Bottom line, it’s just not an effective way to make scented candles or to use essential oils. If you want to use essential oils to scent your home, I recommend using a diffuser instead.

What Fragrance Oils Can I Use To Make Natural Scented Candles?

Most fragrance oils on the market are made from synthetic chemicals. But there are some natural candle fragrance oils made entirely from plants. The best ones I’ve found are from Makesy (formerly The Wooden Wick Co.).

close-up of hand holding a small bottle of Juniper Fir & Balsam Spruce scented candle fragrance oil from The Wooden Wick Co.

I have a sensitive nose, and don’t really like artificial fragrances very much. So I was thrilled to find these natural fragrance oils that smell natural too.

Candle Wax Dye

blocks of candle wax dye for DIY candles in yellow, purple, blue, red, orange, green, and brown

Candle wax dye comes in a few different forms. You can get blocks (these often come in a candy bar shape like the ones below), chips (which are the blocks mentioned before shaved into little bits), or liquid wax dye.

close-up of blocks of wax dye for DIY candle making

Any of these will work just fine to color your candles. It’s mostly a matter of personal preference.

I like to use wax dye chips because it’s easy to control the amount of color you’re adding. This is the kit I use (below), and it’s lasted me over a year (and I make A LOT of candles and wax melts!).

set of candle wax dye chips for making DIY candles

I also like that the containers are easy to open and reseal, unlike kits that come with a bunch of mini zip-top bags.

hand holding a container of bright pink wax dye chips over a bowl of hot wax
pink wax dye melting into a bowl of hot soy wax

The one problem that often comes up with wax dye is the dye chips not melting all the way, leaving little specks in your wax.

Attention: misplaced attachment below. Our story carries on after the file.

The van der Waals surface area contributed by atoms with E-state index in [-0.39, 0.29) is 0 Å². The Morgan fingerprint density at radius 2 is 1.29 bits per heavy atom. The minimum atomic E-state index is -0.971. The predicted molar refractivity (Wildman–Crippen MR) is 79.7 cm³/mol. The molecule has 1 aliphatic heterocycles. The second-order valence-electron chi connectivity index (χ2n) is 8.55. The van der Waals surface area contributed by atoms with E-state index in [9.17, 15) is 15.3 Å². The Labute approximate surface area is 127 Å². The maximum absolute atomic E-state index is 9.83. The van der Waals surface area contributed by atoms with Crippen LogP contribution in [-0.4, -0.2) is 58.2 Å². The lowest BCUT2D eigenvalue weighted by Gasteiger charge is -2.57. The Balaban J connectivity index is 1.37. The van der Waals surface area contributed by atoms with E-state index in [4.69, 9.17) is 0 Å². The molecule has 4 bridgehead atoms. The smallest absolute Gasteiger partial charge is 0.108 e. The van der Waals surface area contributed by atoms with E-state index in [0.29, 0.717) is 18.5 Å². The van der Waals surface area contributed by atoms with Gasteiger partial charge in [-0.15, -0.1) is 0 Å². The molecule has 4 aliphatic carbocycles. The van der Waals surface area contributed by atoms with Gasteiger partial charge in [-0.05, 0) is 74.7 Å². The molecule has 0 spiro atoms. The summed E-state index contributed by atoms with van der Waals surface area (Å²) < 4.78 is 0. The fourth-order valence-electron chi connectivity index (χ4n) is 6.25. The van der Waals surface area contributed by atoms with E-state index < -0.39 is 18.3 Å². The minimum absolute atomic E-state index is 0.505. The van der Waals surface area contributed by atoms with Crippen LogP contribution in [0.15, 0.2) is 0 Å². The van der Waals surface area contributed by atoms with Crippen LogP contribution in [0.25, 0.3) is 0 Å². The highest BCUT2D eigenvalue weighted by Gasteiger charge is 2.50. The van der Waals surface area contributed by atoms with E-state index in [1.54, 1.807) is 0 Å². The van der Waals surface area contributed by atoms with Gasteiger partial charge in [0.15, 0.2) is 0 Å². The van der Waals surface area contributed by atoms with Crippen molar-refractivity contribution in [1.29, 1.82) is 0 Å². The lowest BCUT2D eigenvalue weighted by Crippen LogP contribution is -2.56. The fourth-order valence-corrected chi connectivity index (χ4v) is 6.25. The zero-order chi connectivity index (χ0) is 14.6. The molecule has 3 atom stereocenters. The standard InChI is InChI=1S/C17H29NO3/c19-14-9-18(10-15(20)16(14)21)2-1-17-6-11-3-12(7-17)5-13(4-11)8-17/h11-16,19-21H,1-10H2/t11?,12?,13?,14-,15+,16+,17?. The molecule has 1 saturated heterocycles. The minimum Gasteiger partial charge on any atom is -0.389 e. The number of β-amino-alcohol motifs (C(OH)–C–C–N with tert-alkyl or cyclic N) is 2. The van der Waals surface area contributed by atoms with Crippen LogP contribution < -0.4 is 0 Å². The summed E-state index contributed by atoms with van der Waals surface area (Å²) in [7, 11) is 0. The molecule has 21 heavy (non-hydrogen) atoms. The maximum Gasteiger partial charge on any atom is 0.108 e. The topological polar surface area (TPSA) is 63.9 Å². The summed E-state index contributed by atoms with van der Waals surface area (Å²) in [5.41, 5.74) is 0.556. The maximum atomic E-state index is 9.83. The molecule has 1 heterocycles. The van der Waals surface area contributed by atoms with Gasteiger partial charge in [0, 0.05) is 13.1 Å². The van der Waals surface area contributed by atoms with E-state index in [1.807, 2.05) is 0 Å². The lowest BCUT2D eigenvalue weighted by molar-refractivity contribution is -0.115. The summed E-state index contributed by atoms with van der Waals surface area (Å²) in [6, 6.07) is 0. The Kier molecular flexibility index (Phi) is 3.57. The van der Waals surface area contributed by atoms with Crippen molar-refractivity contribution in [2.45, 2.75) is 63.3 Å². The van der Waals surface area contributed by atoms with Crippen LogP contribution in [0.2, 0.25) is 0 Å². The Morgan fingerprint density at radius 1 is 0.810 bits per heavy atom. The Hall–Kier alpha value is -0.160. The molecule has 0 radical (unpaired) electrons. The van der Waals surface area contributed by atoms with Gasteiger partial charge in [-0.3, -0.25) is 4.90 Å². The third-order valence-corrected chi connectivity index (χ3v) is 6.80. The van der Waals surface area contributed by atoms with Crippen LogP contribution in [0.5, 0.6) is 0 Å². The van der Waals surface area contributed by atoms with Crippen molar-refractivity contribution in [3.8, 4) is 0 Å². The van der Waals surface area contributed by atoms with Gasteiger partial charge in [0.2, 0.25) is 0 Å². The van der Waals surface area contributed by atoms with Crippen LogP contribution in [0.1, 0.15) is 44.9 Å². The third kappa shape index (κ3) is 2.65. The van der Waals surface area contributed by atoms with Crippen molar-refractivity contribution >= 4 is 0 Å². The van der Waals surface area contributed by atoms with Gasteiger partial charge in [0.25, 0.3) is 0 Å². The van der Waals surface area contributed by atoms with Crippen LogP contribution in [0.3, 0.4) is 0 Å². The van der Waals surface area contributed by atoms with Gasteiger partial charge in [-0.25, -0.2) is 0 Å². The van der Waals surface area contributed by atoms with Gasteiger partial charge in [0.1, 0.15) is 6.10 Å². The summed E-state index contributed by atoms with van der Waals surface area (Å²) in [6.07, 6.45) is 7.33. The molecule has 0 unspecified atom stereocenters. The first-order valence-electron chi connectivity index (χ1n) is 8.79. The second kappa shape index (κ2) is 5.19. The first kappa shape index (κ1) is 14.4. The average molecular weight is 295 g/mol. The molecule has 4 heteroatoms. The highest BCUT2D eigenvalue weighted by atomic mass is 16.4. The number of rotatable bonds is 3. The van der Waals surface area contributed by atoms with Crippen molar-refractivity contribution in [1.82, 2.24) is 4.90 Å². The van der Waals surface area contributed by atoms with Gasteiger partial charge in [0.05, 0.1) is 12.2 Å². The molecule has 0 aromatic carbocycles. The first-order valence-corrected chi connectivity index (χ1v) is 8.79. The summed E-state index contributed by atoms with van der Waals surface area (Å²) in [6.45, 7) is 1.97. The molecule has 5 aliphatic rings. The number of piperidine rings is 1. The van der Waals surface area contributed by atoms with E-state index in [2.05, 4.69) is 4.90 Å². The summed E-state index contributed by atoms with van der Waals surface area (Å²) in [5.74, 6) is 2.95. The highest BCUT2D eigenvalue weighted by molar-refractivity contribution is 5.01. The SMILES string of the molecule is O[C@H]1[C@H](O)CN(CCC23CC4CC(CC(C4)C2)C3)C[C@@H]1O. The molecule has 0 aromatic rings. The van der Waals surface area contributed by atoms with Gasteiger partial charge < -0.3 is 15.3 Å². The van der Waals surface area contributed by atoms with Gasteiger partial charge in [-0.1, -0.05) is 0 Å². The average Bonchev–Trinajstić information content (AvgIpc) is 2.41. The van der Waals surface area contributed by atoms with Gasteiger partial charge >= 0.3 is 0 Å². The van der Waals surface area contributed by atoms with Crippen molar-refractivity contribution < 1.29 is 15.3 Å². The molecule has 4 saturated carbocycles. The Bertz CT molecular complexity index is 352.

The solution is to heat the wax up a bit more to ensure everything melts. Just be sure you get the wax back down to the 175-185 degrees Fahrenheit range again before adding the fragrance oils.

Candle Vessels

You can use any container that’s heat-resistant and non-flammable to make candles, so metal, glass, and ceramic are the most common materials. Here’s a list of my favorite candle jars & tins.

It’s helpful if your container of choice comes with a lid to keep the candle sealed up while not in use. A few I’ve tried have also come with labels, which is great if you’re planning to sell your candles or give them as gifts.

Here are a few of my favorite candle containers from Amazon that I’ve tried:

collage of empty tins and jars for candle making

A. Mini Glass Jars with Cork Lids (30-Pack)

B. Colorful Boho Candle Tins with Lids (36-Pack)

C. DIY Candle Tins Multi-Pack (24-Pack)

D. Zenjevie 8 oz. Candle Tins in Gold (12-Pack)

E. 8 Oz. Mason Jars with Lids & Chalkboard Labels (12 Pack)

Guide To Wicks

hand using a ruler to measure the inside diameter of a candle tin to determine the best size wick to use with it
large peppermint-scented soy candle in a glass jar with wooded wicks and candy cane pieces on top

Securing the Wicks

There are a couple of different methods for attaching the wick to the bottom of your candle container before pouring the wax, and then many more ways to hold the wick upright while you pour the candle and let it cool.

hand holding a cotton candle wick with the metal end in the air and a hot glue gun in the background